I think we are wandering off topic but a little clarification here might help. Those Anglican priests who were received into the Catholic church were then required to be ordained by a Catholic bishop before serving as priests. Their Anglican orders were not recognised as valid. A former teacher of mine is amongst their number. John had become an Anglican bishop but was still required to be ordained before serving as a Catholic priest. As he is still married he could not become a Catholic bishop but was quite recently granted the title of Monsignor. The issue of clerical celibacy within the Catholic church is another one where the situation in practice is far less clear-cut than popular understanding would suggest. It is the default position of the Latin rite church - which is what most people immediately think of when the term "Catholic" is used. There may be individual dispensations on a case-by-case basis which allow married men to be ordained. That is rare but possible. But there are also a number of smaller Catholic churches in full communion with Rome which follow other rites and practices which include the routine ordination of married men as priests - essentially the same practice as the Eastern Orthodox churches.
 
And trying to return to Pilgrimage and the Camino de Santiago: Remind us, please, when pilgrimage became unfashionable or unpopular in England or was even forbidden.

One remarkable aspect of today's pilgrimage revival is the fact that non-Catholic Christian churches, at least in parts of Europe other than Spain, are embracing this new movement, too.

In fact, while pilgrimage to Santiago was a Catholic endeavour say from the 19th century onwards, can one say the same about the medieval pilgrimage mass movement? Everybody was Christian without the distinctions we know today. My own ancestors were presumably too poor to be able to afford a very long-distance pilgrimage but I have little doubt that some of them went to pilgrimage sites that kept relics or to places where they believed that miracles had happened.

History and feudal structures caused my whole village to be made Protestants one day, including my ancestors, and to this day the village is still predominantly Protestant. Pilgrimage was no longer done by them and relics lost their importance for them. But does this mean that the medieval pilgrimage, both spiritual and what is left as material testimony in the form of architecture, excludes this from being part of my very own cultural-religious-spiritual heritage?
 
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I think we are wandering off topic but a little clarification here might help. Those Anglican priests who were received into the Catholic church were then required to be ordained by a Catholic bishop before serving as priests. Their Anglican orders were not recognised as valid. A former teacher of mine is amongst their number. John had become an Anglican bishop but was still required to be ordained before serving as a Catholic priest. As he is still married he could not become a Catholic bishop but was quite recently granted the title of Monsignor. The issue of clerical celibacy within the Catholic church is another one where the situation in practice is far less clear-cut than popular understanding would suggest. It is the default position of the Latin rite church - which is what most people immediately think of when the term "Catholic" is used. There may be individual dispensations on a case-by-case basis which allow married men to be ordained. That is rare but possible. But there are also a number of smaller Catholic churches in full communion with Rome which follow other rites and practices which include the routine ordination of married men as priests - essentially the same practice as the Eastern Orthodox churches.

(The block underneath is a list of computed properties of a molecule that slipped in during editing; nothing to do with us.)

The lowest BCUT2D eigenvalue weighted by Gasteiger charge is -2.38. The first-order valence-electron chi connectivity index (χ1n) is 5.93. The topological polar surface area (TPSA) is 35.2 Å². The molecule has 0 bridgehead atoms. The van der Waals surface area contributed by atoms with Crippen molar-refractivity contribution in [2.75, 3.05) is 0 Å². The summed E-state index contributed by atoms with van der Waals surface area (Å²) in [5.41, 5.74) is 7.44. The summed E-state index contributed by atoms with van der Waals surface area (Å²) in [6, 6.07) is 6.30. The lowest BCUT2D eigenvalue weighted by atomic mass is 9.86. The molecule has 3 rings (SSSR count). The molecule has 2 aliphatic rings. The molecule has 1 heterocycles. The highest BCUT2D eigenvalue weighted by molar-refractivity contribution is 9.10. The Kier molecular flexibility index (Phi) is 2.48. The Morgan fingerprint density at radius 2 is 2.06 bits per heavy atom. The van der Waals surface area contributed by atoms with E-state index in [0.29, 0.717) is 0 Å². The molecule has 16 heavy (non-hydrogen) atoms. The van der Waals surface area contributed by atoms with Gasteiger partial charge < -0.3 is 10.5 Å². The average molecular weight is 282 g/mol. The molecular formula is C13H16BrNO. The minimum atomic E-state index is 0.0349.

Of course they had to be ordained within the Roman church - how else could it be?
 
I'd also question his notion that Protestant Anglicanism was born out of the Enlightenment. Most understandings of "the Enlightenment" would date its beginnings about 150 years after that unfortunate difference of opinion between Henry and Rome which most people would consider the birth of Anglicanism.
He is a former Anglican Bishop, and he's talking about Anglicanism today in its differences with Catholicism, not about the Reformation -- but I think that misses the point he was making about a utilitarian understanding of church structures versus a spiritual vision of them ; which I think is pertinent to how different people may view pilgrimage and its purposes in starkly different ways.
 
And trying to return to Pilgrimage and the Camino de Santiago: Remind us, please, when pilgrimage became unfashionable or unpopular in England or was even forbidden.
1538 apparently. "when Henry VIII banned pilgrimage in a 1538 injunction by Thomas Cromwell commanding his subjects “not to repose their trust and affiance in any other works devised by men’s phantasies besides Scripture; as in wandering to pilgrimages, offering of money, candles, or tapers to images or relics, or kissing or licking the same.” About the same time as the order was given to completely destroy and remove the shrine of Thomas Becket in Canterbury.
 
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And trying to return to Pilgrimage and the Camino de Santiago: Remind us, please, when pilgrimage became unfashionable or unpopular in England or was even forbidden.

One remarkable aspect of today's pilgrimage revival is the fact that non-Catholic Christian churches, at least in parts of Europe other than Spain, are embracing this new movement, too.

In fact, while pilgrimage to Santiago was a Catholic endeavour say from the 19th century onwards, can one say the same about the medieval pilgrimage mass movement? Everybody was Christian without the distinctions we know today. My own ancestors were presumably too poor to be able to afford a very long-distance pilgrimage but I have little doubt that some of them went to pilgrimage sites that kept relics or to places where they believed that miracles had happened.